Furor ahead of Australian leader’s Jakarta visitBy AP News Sep 27, 2013 1:02PM UTC
CANBERRA, Australia (AP) — A furor over Australia’s contentious policy of turning asylum seeker boats back to Indonesia has erupted ahead of Prime Minister Tony Abbott’s first visit as Australian leader to its important neighbor.
Indonesia has warned that the Australian navy intercepting Indonesian fishing boats crowded with foreign asylum seekers from countries included Iran, Afghanistan, Vietnam and Burma and forcing them back could breach Indonesian sovereignty.
Indonesian Foreign Minister Marty Natalegawa drove home that message in a meeting with his Australian counterpart Julie Bishop in New York this week.
Indonesia feared such “unilateral measures” would “risk the close collaboration and trust” between the countries on combating people smuggling and “therefore should be avoided,” according to notes on Monday’s meeting released by Indonesia’s Foreign Ministry.
Alexander Downer, who was Australian foreign minister for 11 years until 2007 when Abbott’s conservative Liberal Party was last in power, dismissed Natalegawa’s stance as “pious rhetoric.”
“Indonesian-flagged boats with Indonesian crews are breaking our laws bringing people into our territorial waters. This is a breach of our sovereignty,” Australia’s longest serving foreign minister told Australian Broadcasting Corp. television late Thursday.
“Instead was a lot of pious rhetoric about that Australian government threatening their sovereignty, their people, their boats, their crews are breaching our sovereignty,” he added.
Abbott on Friday would not be drawn on Downer’s comments and played down the potential impact on bilateral relations of Australia’s new border security policy.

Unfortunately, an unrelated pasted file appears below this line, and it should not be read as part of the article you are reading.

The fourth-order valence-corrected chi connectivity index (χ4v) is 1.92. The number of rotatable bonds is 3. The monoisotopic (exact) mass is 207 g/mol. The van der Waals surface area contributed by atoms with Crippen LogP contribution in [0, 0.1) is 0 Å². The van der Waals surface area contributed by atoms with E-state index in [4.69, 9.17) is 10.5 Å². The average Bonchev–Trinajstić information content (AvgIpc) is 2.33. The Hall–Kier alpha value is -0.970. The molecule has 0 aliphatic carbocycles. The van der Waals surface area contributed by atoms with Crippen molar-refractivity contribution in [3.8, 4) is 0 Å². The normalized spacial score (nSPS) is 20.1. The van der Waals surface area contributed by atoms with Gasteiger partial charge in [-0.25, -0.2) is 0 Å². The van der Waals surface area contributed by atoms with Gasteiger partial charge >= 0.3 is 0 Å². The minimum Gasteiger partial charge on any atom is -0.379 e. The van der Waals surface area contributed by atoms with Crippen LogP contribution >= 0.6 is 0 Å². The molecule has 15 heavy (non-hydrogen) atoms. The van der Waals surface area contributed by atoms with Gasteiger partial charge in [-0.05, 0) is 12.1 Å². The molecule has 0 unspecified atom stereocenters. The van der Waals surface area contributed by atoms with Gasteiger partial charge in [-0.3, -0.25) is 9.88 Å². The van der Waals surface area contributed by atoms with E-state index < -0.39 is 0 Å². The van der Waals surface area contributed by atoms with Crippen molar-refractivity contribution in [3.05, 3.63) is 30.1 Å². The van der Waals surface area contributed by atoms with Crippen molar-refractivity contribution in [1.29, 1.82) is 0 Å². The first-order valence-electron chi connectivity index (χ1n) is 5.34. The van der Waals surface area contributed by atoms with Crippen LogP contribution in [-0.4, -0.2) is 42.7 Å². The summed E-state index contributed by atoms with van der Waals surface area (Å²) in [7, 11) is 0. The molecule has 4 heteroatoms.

Abbott flies to Jakarta on Sunday on his first international trip as prime minister. He meets Indonesian President Susilo Bambang Yudhoyono on Monday in a meeting focused on trade.
Abbott’s government was sworn in last week after a crushing election victory on Sept. 7 partly on a promise to stop asylum seeker boats.
“This is a broad and deep relationship which is going to get broader and deeper over time and the last thing that anyone should want is to have Australia’s relationship with Indonesia defined by this boats issue which I am sure will be but a passing irritant,” Abbott told Melbourne Radio 3AW.
Abbott has said keeping his government’s promise to curb an influx is asylum seekers reaching Australian shores by boat in recent years is key to its re-election in three years.
The government announced this week that it will not tell the media when boats have been forced back.
Acting opposition leader Chris Bowen said Natalegawa’s publicly announcing his concerns about the policy represented a failure by Bishop as foreign minister.
“It takes a special effort to endanger such as important bilateral relationship in the first week of office before Mr. Abbott and President Yudhoyono have even met,” Bowen said.